Asset Allocation Bi-Weekly – Fiscal Tightening Looms (September 11, 2023)

by the Asset Allocation Committee | PDF

To understand the state of the U.S. economy and gauge near-term financial prospects, investors over the last couple of years have focused on issues like the Federal Reserve’s monetary policy, consumer price inflation, labor market indicators, and retail sales.  They seemed to pay much less attention to fiscal policy, except perhaps amid this spring’s Congressional standoff over the federal debt limit.  Our recent work suggests fiscal policy could become a much more important focus in the coming months.  In part, that’s because of the potential for a stalemate in Congress over the budget for the new fiscal year starting October 1.  More generally, it’s also because of the fast-growing budget deficit and looming changes in the government’s income and outlays.

To start out, let’s look at the broad contours of today’s federal budget situation.  In the 12 months ended in July, federal receipts totaled $4.480 trillion, but outlays rose to $6.743 trillion.  The deficit stood at $2.263 trillion.  That shortfall was nowhere near the enormous deficits at the height of the coronavirus pandemic, but it was still much worse than in the prior 12 months.  As shown in the chart below, the expansion in the deficit over the last year reflected both declining receipts and rising outlays.

To understand what’s going on here, let’s first dive deeper into federal revenues.  During the year ended in July 2023, they were down $352.4 billion from the year ended in July 2022, for a decline of 7.3%.  Our analysis shows the decline can be explained entirely by a $408.3-billion drop in individual income taxes, most likely because of lower capital gains taxes after the stock market’s long slide last year, lower wage income as more Baby Boomers and other workers dropped out of the labor force, and an upward adjustment to federal tax brackets because of the price inflation in 2022.  The drop in individual income taxes was partially offset by a modest rise in other receipts, such as Social Security taxes, Medicare taxes, corporate income taxes, and customs duties.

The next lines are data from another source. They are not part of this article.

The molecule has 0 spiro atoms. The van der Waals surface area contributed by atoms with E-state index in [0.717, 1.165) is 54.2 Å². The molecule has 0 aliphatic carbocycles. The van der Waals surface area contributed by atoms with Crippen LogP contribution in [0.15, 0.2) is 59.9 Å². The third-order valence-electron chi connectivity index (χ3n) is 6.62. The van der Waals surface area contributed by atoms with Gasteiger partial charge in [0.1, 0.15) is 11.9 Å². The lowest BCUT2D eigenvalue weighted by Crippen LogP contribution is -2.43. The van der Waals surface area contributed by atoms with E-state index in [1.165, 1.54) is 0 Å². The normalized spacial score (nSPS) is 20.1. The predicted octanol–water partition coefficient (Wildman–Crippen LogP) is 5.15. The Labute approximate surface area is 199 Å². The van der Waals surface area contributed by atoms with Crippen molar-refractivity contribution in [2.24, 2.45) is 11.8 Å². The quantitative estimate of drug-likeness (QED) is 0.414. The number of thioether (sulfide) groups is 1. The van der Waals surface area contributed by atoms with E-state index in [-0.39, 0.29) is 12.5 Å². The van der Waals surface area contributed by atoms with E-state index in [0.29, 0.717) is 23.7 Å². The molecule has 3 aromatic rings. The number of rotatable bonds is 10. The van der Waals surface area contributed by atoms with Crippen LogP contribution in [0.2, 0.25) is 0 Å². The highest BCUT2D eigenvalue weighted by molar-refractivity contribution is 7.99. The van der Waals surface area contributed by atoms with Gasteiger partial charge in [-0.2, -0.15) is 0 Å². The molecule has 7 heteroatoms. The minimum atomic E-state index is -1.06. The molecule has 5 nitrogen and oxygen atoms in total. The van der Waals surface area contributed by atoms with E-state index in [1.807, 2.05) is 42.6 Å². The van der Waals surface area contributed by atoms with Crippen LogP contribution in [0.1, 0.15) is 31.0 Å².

The bigger change came on the spending side of the ledger.  In the year ended July, federal outlays were a whopping $951.8 billion more than in the preceding year, for a rise of 16.4%.  A couple of major outlays fell.  For example, Income Security and Healthcare spending declined modestly.  On the other hand, several big spending types grew sharply.  Because of population aging, a boom in new retirees, and a big cost-of-living increase in Social Security benefits, outlays for Social Security and Medicare grew by a collective $279.6 billion.  In addition, interest outlays were up $182.9 billion from the prior 12 months as outstanding debt grew and interest rates rose.  Most dramatic of all, education outlays ballooned by $453.2 billion compared with the previous 12 months, mostly reflecting the pandemic-era moratorium on student loan repayments and interest.  That moratorium was declared back in March 2020, but final costs of $449.3 billion were recognized only in September 2022, making it look like there was a sudden, temporary spike in education expenditures during that one month (see chart below).

The spike in recognized education expenditures may drop out of the 12-month rolling average beginning with the Treasury report for September 2023, which could then show a drop in spending.  More broadly, as the student loan pause and other big pandemic relief programs come to an end in the coming months, the drop in overall fiscal stimulus could have a noticeable negative impact on demand.  Not only will college graduates lose their student loan subsidies and have to start paying principal and interest again, but daycare centers will lose their operating subsidies, prompting some to close and forcing many, mostly women, out of the workforce.  Of course, the administration’s big, new programs to subsidize infrastructure rebuilding and factory construction will soon begin to pump more money into the economy, but that probably won’t offset all the expiring pandemic outlays.

Without substantial growth in fiscal stimulus in the coming year, a major pillar that has prevented the economy from entering recession will be removed.  Although the tight labor markets from the loss of Baby Boomers and the consequent higher incomes remain as does rising interest income, the drop in fiscal stimulus raises the odds of a downturn in the coming quarters.  Thus, investors need to remain vigilant about a recession, even though the current consensus is calling for continued growth.

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